Elsie is the smallest framed of all the women. She almost looks underweight with a minor inward curve of her shoulders. Her v-neck, short sleeved top appears large for her, as if she has lost weight. Although she does not have a predominate chin it is accentuated by her under bite. She has an oblong face with small features and round eyeglasses that look unusual for her thin face. Her position makes it appear that she is standing which implies a short stature.
I discovered this unlabeled photograph in my paternal grandmother's house about five years after her death. Five years too late. I live with the regret of not paying closer attention to the stories my grandmother told and the regret of not asking the questions that I now have. I can and have looked at this picture for hours in wonderment. The camera exposure time was too long to hold a smile, so sober they sit. Yet, their souls leap from the page and stroke my thoughts, begging for them to be preserved in remembrance.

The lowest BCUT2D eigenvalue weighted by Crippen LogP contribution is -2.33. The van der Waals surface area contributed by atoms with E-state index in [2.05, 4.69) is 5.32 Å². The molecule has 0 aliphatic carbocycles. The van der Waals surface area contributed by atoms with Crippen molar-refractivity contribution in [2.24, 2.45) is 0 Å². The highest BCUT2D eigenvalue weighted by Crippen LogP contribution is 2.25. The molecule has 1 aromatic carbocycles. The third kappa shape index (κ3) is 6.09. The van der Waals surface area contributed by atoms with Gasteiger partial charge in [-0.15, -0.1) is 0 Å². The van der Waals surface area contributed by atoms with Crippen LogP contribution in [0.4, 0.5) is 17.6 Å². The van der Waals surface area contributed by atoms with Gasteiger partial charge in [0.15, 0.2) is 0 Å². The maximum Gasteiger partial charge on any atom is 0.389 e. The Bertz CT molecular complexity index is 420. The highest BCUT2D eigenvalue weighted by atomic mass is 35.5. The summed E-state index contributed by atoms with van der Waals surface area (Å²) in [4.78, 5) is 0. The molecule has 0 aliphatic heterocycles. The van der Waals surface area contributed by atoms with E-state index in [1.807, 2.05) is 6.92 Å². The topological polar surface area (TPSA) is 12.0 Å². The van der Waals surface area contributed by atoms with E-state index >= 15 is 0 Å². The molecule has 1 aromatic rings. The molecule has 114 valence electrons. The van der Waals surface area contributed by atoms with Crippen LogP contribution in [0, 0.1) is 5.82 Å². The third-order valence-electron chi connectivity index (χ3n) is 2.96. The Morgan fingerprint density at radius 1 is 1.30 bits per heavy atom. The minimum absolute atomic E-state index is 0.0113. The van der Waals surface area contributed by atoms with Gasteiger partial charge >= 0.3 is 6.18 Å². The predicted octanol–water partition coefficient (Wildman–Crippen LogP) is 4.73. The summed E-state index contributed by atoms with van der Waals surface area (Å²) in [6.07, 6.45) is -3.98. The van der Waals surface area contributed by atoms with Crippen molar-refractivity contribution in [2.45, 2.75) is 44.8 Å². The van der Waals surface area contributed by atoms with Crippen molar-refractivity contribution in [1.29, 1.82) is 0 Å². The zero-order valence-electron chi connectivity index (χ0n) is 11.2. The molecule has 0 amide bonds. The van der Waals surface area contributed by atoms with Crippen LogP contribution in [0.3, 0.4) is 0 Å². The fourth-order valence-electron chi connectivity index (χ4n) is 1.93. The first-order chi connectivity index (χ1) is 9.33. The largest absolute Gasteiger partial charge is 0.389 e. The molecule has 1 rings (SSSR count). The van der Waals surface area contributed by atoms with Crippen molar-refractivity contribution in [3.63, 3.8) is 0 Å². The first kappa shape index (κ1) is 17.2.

To say that I am only a descendant of my great grandmother is insensitive. After all, these women were a part of each other’s lives and shaped each other’s characters. Their lives forever intertwined as siblings. They saw each other through the divorce of their parents near the turn of the twentieth century, witnessed each other’s weddings and raised the next generation together. Their bond was so close that even after death, they remain in close quarters. Five of the six are buried in the same cemetery in Ripon, Wisconsin – despite having lived in various towns, even states. The only exception is my great grandmother, who was buried in a cemetery close to the farm where she raised her children. I am sure that some of their qualities are embodied in me – laughter, love, charm, compassion. But which ones I will never know, as the secrets of our family are forever muted in this photograph.